firearm and of ammunition are themselves also serious offences.
Section 38 of the Act prescribes the sentences in respect of a
contravention of each of these offences to be a fine of not exceeding
N$40,000 or imprisonment for a period  not exceeding 10 years or
both such fine and imprisonment. These prescribed sentences
demonstrate the seriousness with which the legislature and the
community view the illegal possession of firearms and ammunition,
given the grave potential and possibly fatal consequences which may
occur when a firearm and ammunition are used.


[52]
Taking these factors into account, a
sentence of three years imprisonment would in my view be appropriate
for contravening each of these two sections. Given the
interrelationship involved in the commission of these two offences,
the sentences for them should run concurrently. I would further
direct that two years of each of these sentences be served
concurrently with the sentence of 10 years passed by the High Court
for robbery.


[53]
Given these convictions, s 10 of the Act
results in the respondent being deemed to be declared unfit to
possess an arm. This section was drawn to the attention of the
respondent’s counsel who was afforded the opportunity to
advance reasons and adduce evidence why the respondent should not be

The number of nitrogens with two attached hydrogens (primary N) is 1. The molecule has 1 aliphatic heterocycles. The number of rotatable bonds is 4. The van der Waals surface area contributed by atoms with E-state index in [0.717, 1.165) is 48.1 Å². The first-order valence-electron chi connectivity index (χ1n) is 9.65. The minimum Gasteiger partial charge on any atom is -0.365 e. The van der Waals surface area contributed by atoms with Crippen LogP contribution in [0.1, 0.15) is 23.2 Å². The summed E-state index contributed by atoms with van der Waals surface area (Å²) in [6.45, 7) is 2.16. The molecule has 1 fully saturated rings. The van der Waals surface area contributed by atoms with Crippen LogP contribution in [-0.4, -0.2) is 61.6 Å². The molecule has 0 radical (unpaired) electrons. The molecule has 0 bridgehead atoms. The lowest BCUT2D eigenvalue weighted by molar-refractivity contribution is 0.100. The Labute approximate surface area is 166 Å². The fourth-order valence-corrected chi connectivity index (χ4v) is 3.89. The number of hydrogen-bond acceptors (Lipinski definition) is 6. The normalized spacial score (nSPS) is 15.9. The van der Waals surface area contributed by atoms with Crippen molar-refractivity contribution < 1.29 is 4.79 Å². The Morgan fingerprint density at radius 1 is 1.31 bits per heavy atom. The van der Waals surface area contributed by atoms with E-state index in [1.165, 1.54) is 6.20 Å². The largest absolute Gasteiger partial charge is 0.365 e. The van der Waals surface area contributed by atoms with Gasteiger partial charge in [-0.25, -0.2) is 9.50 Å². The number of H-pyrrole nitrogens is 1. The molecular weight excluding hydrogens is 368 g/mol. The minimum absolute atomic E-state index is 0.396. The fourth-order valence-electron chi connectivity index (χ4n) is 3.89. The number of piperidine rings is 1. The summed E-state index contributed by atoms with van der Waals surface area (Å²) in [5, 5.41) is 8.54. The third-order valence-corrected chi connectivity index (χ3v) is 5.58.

declared or deemed to be declared unfit to possess an arm in the
event of such convictions. He correctly conceded that upon a
conviction in this matter, such a declaration should be made. Indeed,
the circumstances of this case demonstrate the compelling need for
such a declaration in respect of a person such as the respondent who
utilised a firearm to perpetrate the ruthless murder and robbery
which occurred in this case.


Order


[54]
In the result the following order is made:


1.
The appeal against the acquittal of the respondent on the counts of
contravening s 2 and s 33 of Act 7 of 1996 on 28 September 2012
succeeds.


2.
The respondent’s acquittal on those counts on 28 September 2012
is set aside and the following order is substituted:


(a)
The respondent (accused 2) is found guilty of contravening s 2 of Act
7 of 1996.


(b)
The respondent is found guilty of contravening s 33 of Act 7 of 1996.


(c)
The respondent is sentenced to 3 years imprisonment for contravening
s 2 of Act 7 of 1996. Two of the 3 years imprisonment are to run
concurrently with the respondent’s sentence of 10 years
imprisonment for robbery.


(d)
The respondent is sentenced to 3 years imprisonment for contravening
s 33 of Act 7 of 1996. This sentence is to run concurrently with the
respondent’s sentence for contravening s 2 of Act 7 of 1996 and
two of the 3 years imprisonment are to run concurrently with the
respondent’s sentence of 10 years imprisonment for robbery’.


3.
The respondent is declared unfit to possess
a firearm for a period of 10 years after completing his sentences for
murder, robbery and the contraventions of s 2 and 33 of Act 7 of
1996.


SMUTS
JA


SHIVUTE
CJ


CHOMBA
AJA


APPEARANCES


APPELLANT:
E N Ndlovu


Instructed
by the Prosecutor-General


RESPONDENT:
W T Christians


Instructed
by Legal Aid



[1]
State
v Adams

1986 (4) SA 882 (A) per Corbett JA.




[2]
Supra
at p 890G-891B. Followed by the High Court in
S
v Kamenye and Another
,
CA 12/2011 unreported 10.02.2012.